As we were growing up, we have each had so many things – hundreds of them likely – that we did, saw, heard, felt, or experienced for the first time. That’s the way it’s supposed to be. We don’t come into this world pre-programmed with a set of experiences. Some of what we did frightened us initially, and some was fun. There was a first time for riding a bike, shooting a free throw, putting a golf ball on a miniature golf green, hitting a baseball, skating, driving a car, placing a cell phone call, solving a math problem, writing a term paper, going out on a date, going to a party, logging onto a computer, and on and on.
The first time we are asked to conduct an aging in place assessment for a home modification or meet with someone to discuss how they want to make changes to their home, the first time someone says “no” to a closing question, and the first time we write a work order and take a deposit are going to be defining moments of our aging in place professional career. Before each of those happens, there may be a little apprehension about how to do it or how to keep from messing up. Nevertheless, we’ll get through it. Maybe this isn’t the first time but close to it.
While a natural feeling to evoke some sympathy from our customers or clients by explaining that this is or was the first time we had ever actually done an evaluation or assessment on our own in the field (not counting ones done at school or with someone else), prepared a scope of services and formulated an estimate, or used a particular form or application, this is not their concern. Some people feel that the customer will grant them extra understanding and leniency by proclaiming that they are new or inexperienced – or that it’s their first time doing this.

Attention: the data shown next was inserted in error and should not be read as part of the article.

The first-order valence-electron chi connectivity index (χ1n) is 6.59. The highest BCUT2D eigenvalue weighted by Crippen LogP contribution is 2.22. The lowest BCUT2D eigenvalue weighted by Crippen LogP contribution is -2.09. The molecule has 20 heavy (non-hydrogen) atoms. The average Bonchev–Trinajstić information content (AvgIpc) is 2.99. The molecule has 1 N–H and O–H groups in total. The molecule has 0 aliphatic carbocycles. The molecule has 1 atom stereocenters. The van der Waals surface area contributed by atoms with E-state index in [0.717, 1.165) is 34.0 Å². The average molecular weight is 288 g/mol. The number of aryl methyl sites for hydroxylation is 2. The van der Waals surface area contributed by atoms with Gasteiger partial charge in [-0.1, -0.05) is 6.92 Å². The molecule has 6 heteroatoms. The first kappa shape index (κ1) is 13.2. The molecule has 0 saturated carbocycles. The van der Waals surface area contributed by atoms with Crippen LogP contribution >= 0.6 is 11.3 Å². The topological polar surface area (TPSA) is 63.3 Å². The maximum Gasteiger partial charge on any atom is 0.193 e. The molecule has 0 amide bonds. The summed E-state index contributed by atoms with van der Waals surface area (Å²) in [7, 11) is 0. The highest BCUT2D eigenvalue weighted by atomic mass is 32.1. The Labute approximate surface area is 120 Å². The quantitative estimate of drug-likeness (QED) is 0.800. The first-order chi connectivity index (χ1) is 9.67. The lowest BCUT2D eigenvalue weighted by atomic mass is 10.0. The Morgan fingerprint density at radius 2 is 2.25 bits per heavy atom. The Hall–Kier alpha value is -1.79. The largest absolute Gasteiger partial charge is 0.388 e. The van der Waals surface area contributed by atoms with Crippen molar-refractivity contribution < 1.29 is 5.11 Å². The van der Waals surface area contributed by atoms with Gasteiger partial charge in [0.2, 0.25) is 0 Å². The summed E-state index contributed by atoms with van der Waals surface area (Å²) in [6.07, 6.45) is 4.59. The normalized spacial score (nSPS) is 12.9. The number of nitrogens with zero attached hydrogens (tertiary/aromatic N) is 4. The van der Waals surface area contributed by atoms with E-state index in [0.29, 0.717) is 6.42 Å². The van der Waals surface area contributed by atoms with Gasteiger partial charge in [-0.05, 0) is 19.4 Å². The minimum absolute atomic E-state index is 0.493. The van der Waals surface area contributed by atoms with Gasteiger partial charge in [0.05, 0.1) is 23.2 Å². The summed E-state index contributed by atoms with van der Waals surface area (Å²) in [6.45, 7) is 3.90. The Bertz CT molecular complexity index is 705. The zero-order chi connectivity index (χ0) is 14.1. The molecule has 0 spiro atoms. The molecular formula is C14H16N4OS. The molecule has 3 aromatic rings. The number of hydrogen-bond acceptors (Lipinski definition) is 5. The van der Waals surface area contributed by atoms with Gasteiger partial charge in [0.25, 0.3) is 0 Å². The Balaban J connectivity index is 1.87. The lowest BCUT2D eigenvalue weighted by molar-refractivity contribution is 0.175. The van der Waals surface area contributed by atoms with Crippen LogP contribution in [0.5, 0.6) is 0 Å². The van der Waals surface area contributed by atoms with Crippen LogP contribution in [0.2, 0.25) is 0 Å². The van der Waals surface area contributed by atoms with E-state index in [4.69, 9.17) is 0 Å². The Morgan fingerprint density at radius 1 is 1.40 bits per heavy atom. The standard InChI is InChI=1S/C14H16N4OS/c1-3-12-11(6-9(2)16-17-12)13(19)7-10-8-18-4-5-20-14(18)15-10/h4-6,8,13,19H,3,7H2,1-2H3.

Actually, the opposite is true. Clients and customers – particularly those who are trusting us to make safety and mobility assessments and recommendations for them and then to carefully make those improvements in their home – want to work with someone who knows what they are doing. It might indeed be the first time for something – after all, there is a first time for everything – but we must not use this as a crutch to try to explain a weak performance or in any way to appeal for sympathy from our clients.
We need to be prepared. This comes from doing our homework, practicing, and developing confidence that we will do things correctly even when we are doing them “live” for the first time. No one has time for us to learn on the job at the expense of the customer. There is too much at stake. Our clients are entrusting their well-being and their future comfort on how we do our job. It is a serious responsibility and undertaking.
Even when we are doing something for the first time, we must act as if we are accomplished veterans. Part of this will come from many hours of mental preparation and practice before ever doing a solo performance for the customer or client. We may have done assessments before with someone or for a class assignment. We must take that experience and build upon it to feel comfortable when we do it for real on our own in a client’s home. They want results – they are paying for them. They need excuses, and we don’t need their sympathy.
We may have done many remodeling or construction projects previously but perhaps none where seniors or people with special needs were counting so much on what we created for them – from a functional or life-improving standpoint as well as being something attractive and well-done.
Of course, the more times we do something, the better we become and we are more at ease with doing it. Still, the customer or client should never know that we haven’t done something before. This would diminish the confidence they have placed in us to be able to help them.